Beer O'Clock Saturday today from Neil Miller at Real Beer.
As a man of the people, this week I thought I would profile a beer that is a bit more readily available to loyal readers than some of the recent Beer O’Clock offerings.
In doing so, I will have to forgo making any more jokes about the French. Apart from observing how different soccer is from war: In soccer, the Italians and good defenders and the French are known for their attacking flair… Oh – that will be the French Embassy on line two again.
Time to move on to the beer: Limburg Pilsener.
This fine beverage hails from the Hawke’s Bay (Hastings actually but you can understand why it would prefer Hawke’s Bay). The Limburg Pilsener is produced in the Bay by noted brewer Chris O’Leary.
Affectionately nicknamed “Father O’Leary” for his ability to take brewers' confessions, Chris is a highly decorated New Zealand brewer who produces a range of high quality European inspired beers.
The brewery name of “Limburg” is taken from a Dutch province which borders Belgium and Germany. It reflects that European influence. Limburg also gets heavy tank traffic a couple of times a century…
As an occasional consumer of craft beer myself, Chris O’Leary’s friendship and rivalry with Richard Emerson is just fantastic as they continually push each other to produce better and better beers.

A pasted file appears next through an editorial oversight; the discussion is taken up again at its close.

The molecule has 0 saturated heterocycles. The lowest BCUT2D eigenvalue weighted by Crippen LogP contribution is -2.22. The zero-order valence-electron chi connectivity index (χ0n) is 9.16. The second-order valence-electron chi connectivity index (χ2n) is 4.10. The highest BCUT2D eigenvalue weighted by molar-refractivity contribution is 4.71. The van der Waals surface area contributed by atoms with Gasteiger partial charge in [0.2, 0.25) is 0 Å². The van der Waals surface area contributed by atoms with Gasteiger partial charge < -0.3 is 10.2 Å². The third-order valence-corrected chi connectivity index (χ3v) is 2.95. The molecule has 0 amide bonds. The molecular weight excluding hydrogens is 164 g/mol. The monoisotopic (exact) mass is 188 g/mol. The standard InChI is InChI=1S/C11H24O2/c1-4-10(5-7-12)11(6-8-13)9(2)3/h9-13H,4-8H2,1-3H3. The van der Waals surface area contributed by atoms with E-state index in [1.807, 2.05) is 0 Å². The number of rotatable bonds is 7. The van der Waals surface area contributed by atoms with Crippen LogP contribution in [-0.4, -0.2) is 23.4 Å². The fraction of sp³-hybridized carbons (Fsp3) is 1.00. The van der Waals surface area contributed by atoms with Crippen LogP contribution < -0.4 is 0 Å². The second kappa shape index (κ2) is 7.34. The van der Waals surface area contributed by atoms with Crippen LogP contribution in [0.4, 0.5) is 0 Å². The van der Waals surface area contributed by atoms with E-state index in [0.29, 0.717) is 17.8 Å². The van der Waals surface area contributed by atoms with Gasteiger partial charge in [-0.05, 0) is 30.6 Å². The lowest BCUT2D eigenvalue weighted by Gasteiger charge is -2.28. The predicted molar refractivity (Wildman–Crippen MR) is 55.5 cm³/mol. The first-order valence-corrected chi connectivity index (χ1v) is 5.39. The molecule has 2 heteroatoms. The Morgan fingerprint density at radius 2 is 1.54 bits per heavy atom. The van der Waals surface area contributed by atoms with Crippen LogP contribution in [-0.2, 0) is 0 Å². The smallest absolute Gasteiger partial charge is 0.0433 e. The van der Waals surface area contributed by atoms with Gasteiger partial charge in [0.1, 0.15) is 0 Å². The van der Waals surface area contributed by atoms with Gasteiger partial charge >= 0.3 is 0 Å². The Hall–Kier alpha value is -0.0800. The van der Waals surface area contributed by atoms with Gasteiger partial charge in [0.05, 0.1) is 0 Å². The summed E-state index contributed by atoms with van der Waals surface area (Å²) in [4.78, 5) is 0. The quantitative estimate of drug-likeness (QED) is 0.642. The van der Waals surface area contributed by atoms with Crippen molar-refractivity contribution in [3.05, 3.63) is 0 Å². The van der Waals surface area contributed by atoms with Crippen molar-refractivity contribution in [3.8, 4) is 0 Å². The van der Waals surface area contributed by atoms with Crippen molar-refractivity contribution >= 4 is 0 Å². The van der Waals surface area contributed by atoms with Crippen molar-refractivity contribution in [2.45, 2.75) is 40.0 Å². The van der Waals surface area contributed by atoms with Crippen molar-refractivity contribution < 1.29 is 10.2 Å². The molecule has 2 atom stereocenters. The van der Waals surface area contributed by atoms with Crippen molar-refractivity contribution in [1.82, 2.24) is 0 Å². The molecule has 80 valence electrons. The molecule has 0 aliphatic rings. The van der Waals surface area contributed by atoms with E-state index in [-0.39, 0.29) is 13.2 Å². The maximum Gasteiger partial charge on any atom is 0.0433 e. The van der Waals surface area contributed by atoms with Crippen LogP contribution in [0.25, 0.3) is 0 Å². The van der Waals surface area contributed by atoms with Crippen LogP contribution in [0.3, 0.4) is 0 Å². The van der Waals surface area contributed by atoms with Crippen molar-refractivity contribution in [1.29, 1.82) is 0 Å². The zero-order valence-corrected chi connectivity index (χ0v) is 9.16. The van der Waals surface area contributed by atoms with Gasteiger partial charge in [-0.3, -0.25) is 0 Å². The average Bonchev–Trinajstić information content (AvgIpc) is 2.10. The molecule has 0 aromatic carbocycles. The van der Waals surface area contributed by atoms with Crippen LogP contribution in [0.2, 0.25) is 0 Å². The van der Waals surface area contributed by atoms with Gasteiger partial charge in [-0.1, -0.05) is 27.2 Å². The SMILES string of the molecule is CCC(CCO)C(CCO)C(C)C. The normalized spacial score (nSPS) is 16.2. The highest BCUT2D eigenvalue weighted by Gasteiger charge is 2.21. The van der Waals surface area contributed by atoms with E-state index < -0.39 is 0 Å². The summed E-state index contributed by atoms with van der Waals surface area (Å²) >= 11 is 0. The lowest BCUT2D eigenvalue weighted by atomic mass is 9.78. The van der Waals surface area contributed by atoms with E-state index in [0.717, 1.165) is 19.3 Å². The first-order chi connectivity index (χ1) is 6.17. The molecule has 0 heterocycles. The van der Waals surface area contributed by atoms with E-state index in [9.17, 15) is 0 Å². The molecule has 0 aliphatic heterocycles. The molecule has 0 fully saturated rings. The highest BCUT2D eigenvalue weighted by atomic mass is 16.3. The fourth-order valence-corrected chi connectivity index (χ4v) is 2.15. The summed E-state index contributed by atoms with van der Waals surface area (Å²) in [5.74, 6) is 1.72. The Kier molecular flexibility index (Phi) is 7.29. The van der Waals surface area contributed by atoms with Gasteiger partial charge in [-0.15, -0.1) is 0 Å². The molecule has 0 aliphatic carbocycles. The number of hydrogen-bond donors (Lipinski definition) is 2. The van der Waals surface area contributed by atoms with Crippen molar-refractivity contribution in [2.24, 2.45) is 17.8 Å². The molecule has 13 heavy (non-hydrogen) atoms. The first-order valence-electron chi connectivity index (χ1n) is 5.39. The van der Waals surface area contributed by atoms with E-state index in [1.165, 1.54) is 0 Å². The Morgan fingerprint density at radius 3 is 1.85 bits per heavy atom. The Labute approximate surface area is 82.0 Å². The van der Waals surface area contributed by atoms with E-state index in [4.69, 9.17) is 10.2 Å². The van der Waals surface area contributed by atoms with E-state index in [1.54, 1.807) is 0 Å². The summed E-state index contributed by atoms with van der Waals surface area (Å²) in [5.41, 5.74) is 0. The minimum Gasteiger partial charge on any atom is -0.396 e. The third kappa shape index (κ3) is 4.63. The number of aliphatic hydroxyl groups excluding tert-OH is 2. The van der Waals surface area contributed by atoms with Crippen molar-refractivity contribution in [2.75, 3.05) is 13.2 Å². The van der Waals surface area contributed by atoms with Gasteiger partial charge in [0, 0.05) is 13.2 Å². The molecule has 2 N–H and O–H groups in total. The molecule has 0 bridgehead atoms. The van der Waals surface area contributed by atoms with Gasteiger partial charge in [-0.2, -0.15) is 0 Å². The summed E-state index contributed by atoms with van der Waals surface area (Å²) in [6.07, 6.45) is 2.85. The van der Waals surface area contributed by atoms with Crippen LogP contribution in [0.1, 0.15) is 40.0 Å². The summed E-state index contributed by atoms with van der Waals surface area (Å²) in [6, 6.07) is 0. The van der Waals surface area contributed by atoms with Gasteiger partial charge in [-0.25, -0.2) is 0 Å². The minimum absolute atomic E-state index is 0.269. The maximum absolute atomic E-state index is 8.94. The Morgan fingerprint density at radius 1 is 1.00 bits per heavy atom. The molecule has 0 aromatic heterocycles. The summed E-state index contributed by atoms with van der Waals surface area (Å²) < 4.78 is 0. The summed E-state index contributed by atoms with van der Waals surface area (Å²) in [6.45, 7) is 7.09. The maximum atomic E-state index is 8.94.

This is one of them. It is a classical Czech style pilsener which was first made as a festive brew for BrewNZ’s Celebration of Hops in 2004. It proved so popular it has evolved into a permanent part of the range and is widely available.
The brewer uses German Pils malt (a big juicy malt) and Czech Saaz hops to ensure authenticity.
The nose is dry, grassy and spicy while the beer has the classic Pilsener balance between a juicy sweet malt middle and a crisp clean finish. Chris says this is “a classic, dry, crisp pilsener with a big focus on drinkability for a broader appeal. This is a beer we are really proud of.”
Rightly so. I named this beer my eighth best New Zealand beer of 2005. I described it as “simple yet beautiful – a lot like the brewer really.” He is just starting to live that down…
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TAGS: Beer & Elsewhere